from The Economist..
June 22, 2013 | KATHMANDU |From the print edition
THE streets of Nepal’s sprawling capital are choked with traffic and diesel fumes. The worst are lined with half-smashed houses and rubble—a legacy not of war but of a half-finished road-widening scheme. Well-meant but stalled, it has made getting around Kathmandu more awkward. Under monsoon rains, muddy swamps jam the traffic even tighter.
In a similar state is the half-done political reform in Nepal, whose nearly 30m people are wedged between India and China. A four-year effort to write a new constitution ended last May with the “collective failure” of the country’s politicians, admits Baburam Bhattarai, who was then prime minister. Nepal limps on with ad hoc rule by Khil Raj Regmi, seconded from his day job as chief justice. He has just called an election for a new constituent assembly, on November 19th.
A leader with the oomph of a “dishrag”, says a local observer, Mr Regmi shapes little. Instead a quartet of political parties mostly decides Nepal’s future.
One is a group from the Terai, Nepal’s populous, lowland part bordering India. The second, more important, group is the Maoists, who gave up revolutionary war in 2006 and in 2008 romped to surprising electoral victory (or at least won more seats than any other party).
Their most diehard supporters resist more concessions to upstart Maoists, lowlanders and the like. Nepal has already switched from Hindu kingdom to secular, democratic republic, with partial use of proportional representation for elections. They hope to scotch or at least defer the next big reform—a shift to federalism.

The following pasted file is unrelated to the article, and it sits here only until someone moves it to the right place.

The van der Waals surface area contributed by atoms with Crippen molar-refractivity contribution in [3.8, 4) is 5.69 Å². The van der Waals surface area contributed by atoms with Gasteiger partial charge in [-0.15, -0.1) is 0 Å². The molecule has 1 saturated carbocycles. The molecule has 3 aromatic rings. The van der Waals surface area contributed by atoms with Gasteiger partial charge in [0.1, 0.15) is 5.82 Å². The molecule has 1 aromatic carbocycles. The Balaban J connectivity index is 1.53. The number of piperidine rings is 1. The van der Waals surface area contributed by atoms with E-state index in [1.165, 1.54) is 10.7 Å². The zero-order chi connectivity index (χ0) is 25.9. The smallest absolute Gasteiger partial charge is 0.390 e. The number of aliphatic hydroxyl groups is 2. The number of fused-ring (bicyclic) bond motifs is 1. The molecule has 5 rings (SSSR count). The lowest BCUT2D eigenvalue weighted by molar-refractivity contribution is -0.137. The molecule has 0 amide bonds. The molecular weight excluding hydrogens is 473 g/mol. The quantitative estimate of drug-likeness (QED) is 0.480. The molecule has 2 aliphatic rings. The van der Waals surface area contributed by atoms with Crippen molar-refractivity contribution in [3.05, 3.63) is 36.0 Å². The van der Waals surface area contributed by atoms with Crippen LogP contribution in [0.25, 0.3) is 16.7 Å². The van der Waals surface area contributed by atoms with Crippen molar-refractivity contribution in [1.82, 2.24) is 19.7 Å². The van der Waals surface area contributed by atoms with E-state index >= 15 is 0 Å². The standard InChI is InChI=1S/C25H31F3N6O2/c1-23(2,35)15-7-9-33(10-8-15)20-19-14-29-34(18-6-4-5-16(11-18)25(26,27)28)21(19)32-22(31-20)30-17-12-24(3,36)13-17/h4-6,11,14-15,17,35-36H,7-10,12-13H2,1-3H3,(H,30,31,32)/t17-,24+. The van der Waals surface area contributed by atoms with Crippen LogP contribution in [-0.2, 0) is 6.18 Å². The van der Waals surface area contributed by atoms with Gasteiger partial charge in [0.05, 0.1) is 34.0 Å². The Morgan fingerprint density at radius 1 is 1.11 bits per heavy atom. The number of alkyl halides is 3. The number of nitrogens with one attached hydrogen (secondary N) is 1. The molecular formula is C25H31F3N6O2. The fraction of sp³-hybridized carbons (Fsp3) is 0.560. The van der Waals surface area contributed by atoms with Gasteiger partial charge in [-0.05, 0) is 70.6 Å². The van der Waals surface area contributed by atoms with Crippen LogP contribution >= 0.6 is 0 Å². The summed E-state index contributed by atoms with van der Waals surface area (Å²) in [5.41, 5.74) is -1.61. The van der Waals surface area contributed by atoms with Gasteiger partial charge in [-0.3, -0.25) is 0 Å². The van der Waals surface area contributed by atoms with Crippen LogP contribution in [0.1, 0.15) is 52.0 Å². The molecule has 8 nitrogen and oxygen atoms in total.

That means delaying efforts to write the new constitution. Possibly outsiders would sympathise. China, remarkably, has made known its opposition to ethnic-based federalism in Nepal, fretting that Tibetans, just over the border, might get similarly uppity ideas. Yet both China and India talk mostly about promoting stability in Nepal; India is especially anxious that elections go ahead on time.
It will not dictate what sort of federalism follows, though India wants the Terai politically stronger, giving it more influence over the hill capital. Nor will the process be smooth. But as Mr Bhattarai says: “we are in a transitional phase; our new democratic system is being institutionalised.” He has a stake in that, and in Kathmandu’s traffic, where he personally got the road-widening scheme started. He wants to finish the job.